For all those who had staked their future— be it political or economic—on cooperation with Russia, the second half of 2014 was a time of heart-searching. This was initially sparked off by the outbreak of fighting in the east of Ukraine and later by the imposition of sanctions on Russia by Europe and the US, followed by Russia’s counter-sanctions. Towards the end of the year these unfavorable developments were further exacerbated by the plummeting price of oil and the ruble crisis.
This has put the Czech Republic in a rather difficult position, particularly since recent statements by the Czech president had already given the country a political reputation among European states as being something of a lobbyist for Russia. These problems were amplified by the actual nature of the economic cooperation between the two countries: since the 2008–2009 economic crisis, the focus of the Czech economy had been increasingly shifting to Eastern markets, including Russia. This was because after the fall of Communism and especially since the mid-1990s the Czech Republic, along with other Central European countries, had promoted cooperation with eurozone countries that were particularly hard hit by the crisis.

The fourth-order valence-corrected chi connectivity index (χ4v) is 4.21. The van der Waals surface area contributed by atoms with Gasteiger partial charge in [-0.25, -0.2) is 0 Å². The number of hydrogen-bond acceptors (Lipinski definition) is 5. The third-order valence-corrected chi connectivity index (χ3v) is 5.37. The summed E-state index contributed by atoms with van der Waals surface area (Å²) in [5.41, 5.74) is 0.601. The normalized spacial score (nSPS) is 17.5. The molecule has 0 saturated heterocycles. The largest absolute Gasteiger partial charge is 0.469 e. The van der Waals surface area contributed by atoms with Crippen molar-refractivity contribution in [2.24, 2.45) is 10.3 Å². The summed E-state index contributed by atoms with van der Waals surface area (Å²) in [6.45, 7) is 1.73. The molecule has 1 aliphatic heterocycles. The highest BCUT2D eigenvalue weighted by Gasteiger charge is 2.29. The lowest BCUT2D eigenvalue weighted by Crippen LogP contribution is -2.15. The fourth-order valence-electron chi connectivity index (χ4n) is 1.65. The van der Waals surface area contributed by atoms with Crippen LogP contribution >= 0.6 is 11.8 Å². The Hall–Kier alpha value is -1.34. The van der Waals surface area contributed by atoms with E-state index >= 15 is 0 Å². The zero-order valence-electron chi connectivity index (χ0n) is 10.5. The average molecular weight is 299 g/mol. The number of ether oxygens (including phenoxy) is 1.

Another reason for the strengthening of economic ties with Russia, many of which were rooted in the days of Communism and have remained intact ever since, is the fact that the goods produced and services offered by many Czech companies have no chance of succeeding outside the Russian (Eastern) market. One such example is the state airlines ČSA.
A further factor that has contributed to the increased focus on Russia is the PPF investment group run by the wealthiest Czech, Petr Kellner. As the firm’s cooperation with Russia intensified, other companies followed suit. I remember talking to an architect who, after the 1968 invasion, had vowed never to go to Russia again. But an offer to take part in PPF’s Russian operations made him change his mind.
Until German Chancellor Angela Merkel proclaimed the superiority of fundamental international law over trade last year, a further argument that was difficult to counter was the extent of business interests German and other Western companies had pursued in Russia. The temptation of the Russian market outweighed the risks involved.
However, particularly during the second half of 2014, this became unsustainable for many companies due to growing pressure on Western partners and the introduction of sanctions. This raises the question as to whether the Czech economy’s sharp pivot to Russia was a mistake.
Statistics provide part of the answer. Following its accession to the EU the Czech Republic shifted its interest away from Russia somewhat, yet by 2009 Moscow was Prague’s fifth largest trade partner. Between 2009 and 2013 Czech exports to Russia increased by 250%. In 2014 the share of imports comprised 5.5% and the share of exports 3.7%.
However, the growth of mutual trading began to stagnate in 2013, and last year it began to decrease slightly even before European sanctions over Ukraine kicked in. This is a key factor, albeit one that the proponents of close cooperation with Russia tend to ignore.